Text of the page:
Because of her family history, Nicole sees this opportunity as a chance to represent her country in her own unique way, by playing a sport she grew up following as an avid fan.

Unfortunately, growing up in rural Tasmania meant there was no local women’s league, but she would still follow her brother and father, who both represented Tasmania, from the sidelines and took any opportunity to get a kick, be it in the backyard or at halftime.

Her playing career finally started to pick up in 2017, playing the AFL 7’s format in Melbourne. After moving to Oxford, England, in May 2018 she joined the Oxford University women’s team and has been a key member of that side, playing in the ruck where she is enjoying developing her skills and versatility.

However, the concept of the ANZAC Cup was one she only found out about recently.

“Soon after moving to the UK, I found out about the tournament and since then it was definitely something that I hoped I would be lucky enough to participate in,” she said.

To add even more personal connection with playing in the ANZAC Cup, Nicole’s parents are visiting from Australia for this occasion and will be in Villers-Bretonneux to watch the match.

This whole experience will be a special one for Nicole, like those who have played in previous years, and she knows what the occasion is all about.

“I feel privileged to have the opportunity to pay respect to those who have lost their lives and represent my country in a different light. By playing not only a game that I love but one that requires the determination, teamwork and endurance that is integral to the ANZAC spirit,” she said.

“I feel lucky to have the opportunity to represent my country, my ancestors and all past and present members of the armed forces.”

Special thanks to the National Australia Bank for their continued support as Major Partner of the ANZAC Cup.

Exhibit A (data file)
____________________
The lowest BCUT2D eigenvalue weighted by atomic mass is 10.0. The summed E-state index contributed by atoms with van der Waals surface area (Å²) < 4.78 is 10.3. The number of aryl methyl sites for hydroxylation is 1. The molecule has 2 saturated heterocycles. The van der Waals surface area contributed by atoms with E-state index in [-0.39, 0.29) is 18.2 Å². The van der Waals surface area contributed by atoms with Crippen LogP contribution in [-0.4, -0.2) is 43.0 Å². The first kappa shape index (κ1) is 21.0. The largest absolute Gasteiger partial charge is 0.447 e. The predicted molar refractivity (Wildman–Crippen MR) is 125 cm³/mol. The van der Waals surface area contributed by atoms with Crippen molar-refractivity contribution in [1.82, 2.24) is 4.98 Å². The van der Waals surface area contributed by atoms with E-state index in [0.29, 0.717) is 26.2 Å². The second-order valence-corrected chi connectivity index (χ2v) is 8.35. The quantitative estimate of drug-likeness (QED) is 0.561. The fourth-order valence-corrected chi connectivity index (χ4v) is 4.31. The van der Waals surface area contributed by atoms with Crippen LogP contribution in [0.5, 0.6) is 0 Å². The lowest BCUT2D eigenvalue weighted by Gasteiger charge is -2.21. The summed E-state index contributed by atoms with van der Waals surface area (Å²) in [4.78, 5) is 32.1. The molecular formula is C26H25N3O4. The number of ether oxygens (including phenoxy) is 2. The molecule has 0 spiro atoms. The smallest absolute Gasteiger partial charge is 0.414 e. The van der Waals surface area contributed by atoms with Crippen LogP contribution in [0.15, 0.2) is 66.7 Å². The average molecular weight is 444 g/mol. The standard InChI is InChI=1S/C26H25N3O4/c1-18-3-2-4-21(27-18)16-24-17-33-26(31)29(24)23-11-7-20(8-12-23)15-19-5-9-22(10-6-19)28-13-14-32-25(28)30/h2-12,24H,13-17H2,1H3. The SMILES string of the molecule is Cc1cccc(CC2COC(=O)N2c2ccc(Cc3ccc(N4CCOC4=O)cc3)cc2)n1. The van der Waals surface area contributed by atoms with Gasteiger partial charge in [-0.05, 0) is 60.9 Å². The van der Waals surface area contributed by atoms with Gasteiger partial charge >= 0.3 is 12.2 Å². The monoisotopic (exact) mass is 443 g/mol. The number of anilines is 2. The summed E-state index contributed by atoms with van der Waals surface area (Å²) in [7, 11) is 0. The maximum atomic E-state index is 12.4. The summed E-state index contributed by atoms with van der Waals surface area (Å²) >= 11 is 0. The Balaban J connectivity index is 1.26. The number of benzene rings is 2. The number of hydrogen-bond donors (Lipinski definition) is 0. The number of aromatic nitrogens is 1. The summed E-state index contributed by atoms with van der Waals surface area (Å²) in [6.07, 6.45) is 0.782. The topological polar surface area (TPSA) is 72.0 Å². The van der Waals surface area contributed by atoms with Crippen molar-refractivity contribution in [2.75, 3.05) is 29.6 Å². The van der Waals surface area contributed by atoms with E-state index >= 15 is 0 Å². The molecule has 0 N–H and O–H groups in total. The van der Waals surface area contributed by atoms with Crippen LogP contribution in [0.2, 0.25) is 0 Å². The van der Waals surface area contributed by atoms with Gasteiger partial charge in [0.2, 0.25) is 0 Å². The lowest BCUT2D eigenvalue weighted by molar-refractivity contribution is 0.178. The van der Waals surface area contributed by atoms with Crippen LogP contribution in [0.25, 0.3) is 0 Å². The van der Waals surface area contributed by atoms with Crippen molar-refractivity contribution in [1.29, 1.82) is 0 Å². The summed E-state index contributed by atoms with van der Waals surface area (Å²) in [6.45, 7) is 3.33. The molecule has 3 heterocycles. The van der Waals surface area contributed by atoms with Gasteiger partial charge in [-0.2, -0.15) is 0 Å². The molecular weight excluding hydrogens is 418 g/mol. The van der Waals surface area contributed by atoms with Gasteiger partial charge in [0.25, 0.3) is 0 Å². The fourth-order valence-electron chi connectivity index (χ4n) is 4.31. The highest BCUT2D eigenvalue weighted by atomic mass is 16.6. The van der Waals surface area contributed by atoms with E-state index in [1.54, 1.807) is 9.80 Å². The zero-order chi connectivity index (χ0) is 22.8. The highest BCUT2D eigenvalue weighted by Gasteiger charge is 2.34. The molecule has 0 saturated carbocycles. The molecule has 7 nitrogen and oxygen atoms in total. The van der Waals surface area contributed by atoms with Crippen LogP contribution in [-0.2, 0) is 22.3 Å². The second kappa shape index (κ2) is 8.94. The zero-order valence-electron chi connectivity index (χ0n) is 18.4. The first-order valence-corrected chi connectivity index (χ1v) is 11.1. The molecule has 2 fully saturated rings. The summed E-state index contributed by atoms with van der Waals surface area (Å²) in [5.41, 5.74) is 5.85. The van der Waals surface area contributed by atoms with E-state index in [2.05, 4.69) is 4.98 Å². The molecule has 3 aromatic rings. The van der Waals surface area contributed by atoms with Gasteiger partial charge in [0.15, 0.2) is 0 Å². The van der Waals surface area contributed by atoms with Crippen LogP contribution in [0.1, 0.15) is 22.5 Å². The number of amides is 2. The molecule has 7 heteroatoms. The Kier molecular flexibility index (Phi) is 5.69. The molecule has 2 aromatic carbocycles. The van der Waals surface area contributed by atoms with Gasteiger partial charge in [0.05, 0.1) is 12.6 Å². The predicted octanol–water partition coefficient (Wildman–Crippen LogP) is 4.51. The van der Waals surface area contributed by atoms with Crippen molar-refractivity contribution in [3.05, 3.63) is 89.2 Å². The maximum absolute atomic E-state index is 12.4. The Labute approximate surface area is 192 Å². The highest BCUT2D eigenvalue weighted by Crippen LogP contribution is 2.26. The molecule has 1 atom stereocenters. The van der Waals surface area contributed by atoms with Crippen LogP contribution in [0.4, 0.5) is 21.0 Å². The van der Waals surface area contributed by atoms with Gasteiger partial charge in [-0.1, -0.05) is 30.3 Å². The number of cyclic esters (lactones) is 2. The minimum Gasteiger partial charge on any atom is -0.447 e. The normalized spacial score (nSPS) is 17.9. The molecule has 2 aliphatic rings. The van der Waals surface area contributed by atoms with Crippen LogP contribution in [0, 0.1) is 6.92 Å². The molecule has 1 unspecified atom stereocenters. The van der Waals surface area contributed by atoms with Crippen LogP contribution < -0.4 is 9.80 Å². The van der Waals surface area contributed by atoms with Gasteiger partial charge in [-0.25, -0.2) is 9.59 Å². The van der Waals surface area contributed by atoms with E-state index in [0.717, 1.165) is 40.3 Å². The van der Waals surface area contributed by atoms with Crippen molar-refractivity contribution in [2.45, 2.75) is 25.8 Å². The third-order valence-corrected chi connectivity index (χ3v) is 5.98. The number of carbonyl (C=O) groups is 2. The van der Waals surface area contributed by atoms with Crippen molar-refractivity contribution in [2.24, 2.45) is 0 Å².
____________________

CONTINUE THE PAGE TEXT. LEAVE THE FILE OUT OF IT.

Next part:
By Angus Boyle – AFL Europe

2019 ANZAC Cup Player Profiles – Angi Crispe

34-year-old Angi Crispe is exactly the type of person you’d want in your team or club. 

Showing commitment through immersion in her local club, Angi has shown over the years how she can help a community of people perform at their best. 

Currently living in Ireland, Angi is a player, coach, committee member and overall supporter of the Cuala Gaelic Club. Helping her club to recently win the best sporting club in Ireland award, this level of dedication to a club is exactly what typifies being a part of the Australian Spirit team.  

Growing up in the small town of Riverton, South Australia, Angi was first in contact with Australian football when playing for the Riverton Hawks. This being her main Australian football background means this ANZAC Cup trip will be on another level. Compared to a junior local footy experience this is an amazing opportunity to proudly represent her home country on such an important weekend.  

Angi will join the Australian Spirit football team on the 27th of April for the 11th consecutive ANZAC Cup. 

Held in Villers-Bretonneux, France, Angi will be looking to inspire and make her family proud, representing Australia against the French National Australian football team. 

“I am very proud to grow up in a family who values their history and past and have a lot of relatives who have worked hard to share photos and stories of our generations gone by.” 

This ANZAC Cup event, being part of a big Australia Week in Villers-Bretonneux, is to honour diggers and their sacrifices made to reclaim land against the German Forces on April 24th, 1918.